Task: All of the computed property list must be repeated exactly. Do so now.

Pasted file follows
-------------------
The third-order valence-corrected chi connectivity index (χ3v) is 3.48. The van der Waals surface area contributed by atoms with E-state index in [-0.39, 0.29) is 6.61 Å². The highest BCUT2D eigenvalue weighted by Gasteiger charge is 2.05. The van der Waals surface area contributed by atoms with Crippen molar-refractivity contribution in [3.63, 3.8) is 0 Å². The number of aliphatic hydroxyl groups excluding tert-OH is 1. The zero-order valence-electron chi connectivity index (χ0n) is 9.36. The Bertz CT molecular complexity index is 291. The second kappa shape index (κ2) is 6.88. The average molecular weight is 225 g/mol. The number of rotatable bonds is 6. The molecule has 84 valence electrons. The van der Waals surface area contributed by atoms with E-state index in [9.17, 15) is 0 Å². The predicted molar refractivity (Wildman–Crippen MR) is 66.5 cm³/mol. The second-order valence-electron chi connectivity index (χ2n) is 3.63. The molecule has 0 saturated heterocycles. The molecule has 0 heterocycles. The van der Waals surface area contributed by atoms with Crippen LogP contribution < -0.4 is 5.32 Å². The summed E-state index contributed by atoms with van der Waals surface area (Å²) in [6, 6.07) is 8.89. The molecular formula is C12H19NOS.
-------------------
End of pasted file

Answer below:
The third-order valence-corrected chi connectivity index (χ3v) is 3.48. The van der Waals surface area contributed by atoms with E-state index in [-0.39, 0.29) is 6.61 Å². The highest BCUT2D eigenvalue weighted by Gasteiger charge is 2.05. The van der Waals surface area contributed by atoms with Crippen molar-refractivity contribution in [3.63, 3.8) is 0 Å². The number of aliphatic hydroxyl groups excluding tert-OH is 1. The zero-order valence-electron chi connectivity index (χ0n) is 9.36. The Bertz CT molecular complexity index is 291. The second kappa shape index (κ2) is 6.88. The average molecular weight is 225 g/mol. The number of rotatable bonds is 6. The molecule has 84 valence electrons. The van der Waals surface area contributed by atoms with E-state index in [9.17, 15) is 0 Å². The predicted molar refractivity (Wildman–Crippen MR) is 66.5 cm³/mol. The second-order valence-electron chi connectivity index (χ2n) is 3.63. The molecule has 0 saturated heterocycles. The molecule has 0 heterocycles. The van der Waals surface area contributed by atoms with Crippen LogP contribution < -0.4 is 5.32 Å². The summed E-state index contributed by atoms with van der Waals surface area (Å²) in [6, 6.07) is 8.89. The molecular formula is C12H19NOS.